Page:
Until 1st June (to be confirmed)
Showing online throughout May, The Unseen Masterpiece is an Instagram-friendly ‘exhibition that isn’t an exhibition’. Every new weekday sees the addition of a different artwork that has a connection to the previous day – a blossoming exhibition that you can return to afresh each day. All featured artists have a connection to or have exhibited at Ingleby Gallery in its 22-year lifespan. This includes new works from currently postponed exhibitions. The exhibition also takes place on the gallery website as a scrolling hub page; its title takes its reference from Le Chef-d’oevre Inconnu (The Unknown Masterpiece), an 1831 short story by Honoré de Balzac, beloved by high-profile French artists since its publication.
Described as ‘a daily exhibition of artworks that no-one will see, of works that will never be together’, a subtle theme emerges of things that exist despite not being seen. This creates a slightly surreal, slightly playful, but mostly poetic tone and with a beautifully low-key nostalgia that fits just fine with the lockdown mood while we wait for better days to come.
The exhibition begins with the Instagram post: ‘Part 1. The sequence begins where we left off – with Marine Hugonnier, the artist whose exhibition closed prematurely at the Gallery in Edinburgh a few weeks ago’. Towards Tomorrow (2001) is an image of the Bering Strait, taken across the international dateline, ‘to a place where it is always tomorrow’.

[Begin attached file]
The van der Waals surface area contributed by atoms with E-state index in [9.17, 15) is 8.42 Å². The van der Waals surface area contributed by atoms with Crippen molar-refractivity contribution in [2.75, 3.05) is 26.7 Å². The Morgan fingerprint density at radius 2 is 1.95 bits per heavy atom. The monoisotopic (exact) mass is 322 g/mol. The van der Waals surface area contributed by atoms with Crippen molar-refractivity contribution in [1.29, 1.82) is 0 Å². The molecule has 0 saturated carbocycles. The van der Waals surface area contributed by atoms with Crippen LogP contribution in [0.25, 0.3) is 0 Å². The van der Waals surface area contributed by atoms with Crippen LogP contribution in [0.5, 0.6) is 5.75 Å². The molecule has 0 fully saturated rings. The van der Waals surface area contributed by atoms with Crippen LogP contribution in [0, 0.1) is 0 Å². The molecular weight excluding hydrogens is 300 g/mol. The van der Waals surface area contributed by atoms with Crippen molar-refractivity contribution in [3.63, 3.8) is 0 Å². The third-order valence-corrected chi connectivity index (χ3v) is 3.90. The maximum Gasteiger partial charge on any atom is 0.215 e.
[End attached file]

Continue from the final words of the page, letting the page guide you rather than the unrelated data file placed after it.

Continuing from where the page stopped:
All the artworks here are accompanied by interpretational text and enough background to get your teeth into. Explore a little further on the Gallery website and you’ll find a virtual library of information on each featured artist. You can also sign up for an email summary of each week’s featured artworks with bonus new commissioned film from one of the featured artists’ studios in lockdown. Join the mailing list here
So far, The Unseen Masterpiece has revealed gems from Peter Doig, Craigie Atchison, Howard Hodgkin and Anya Gallaccio. Katie Paterson’s series of ‘unrealisable artworks’ also features. Paterson was the last artist to contribute to the Ingleby billboard which is still on view at the gallery’s old site in Calton Road. Paterson also suffered an early closure of her exhibition at the Scottish Gallery of Modern Art in March.
This is an inspiring approach to online curation. It can reach a far wider audience (it has featured in a couple of round-ups of international online exhibitions this month). Whilst making good use of the visual power of Instagram, plus the obligatory hashtags, we are encouraged perhaps to view the works in a different context. As each work connects with the previous it throws up new forms of inspiration and perspective.
In posting a new image over time, this style of exhibition helps you really to get to grips with the artworks and further explore the artist online. Memories and personal stories of Edinburgh artists also bring alive previous exhibitions at the Gallery – as noted in the Instagram comments. I’m excited to see what pops up next, and why. How will the exhibition conclude its theme?
Revealing a work of art daily lends a ponderous pace to the exhibition, much like the way you might stand in front of your decided favourite in a real-space exhibition and truly sink into it whilst absorbing all that is related to the work and the artist. Lockdown is, for some, a standstill and, for others, an increase in workload and stress. Either way, we are lulled into the benefits of a slower online pace in a slumbering world without traffic noise and human bustle.
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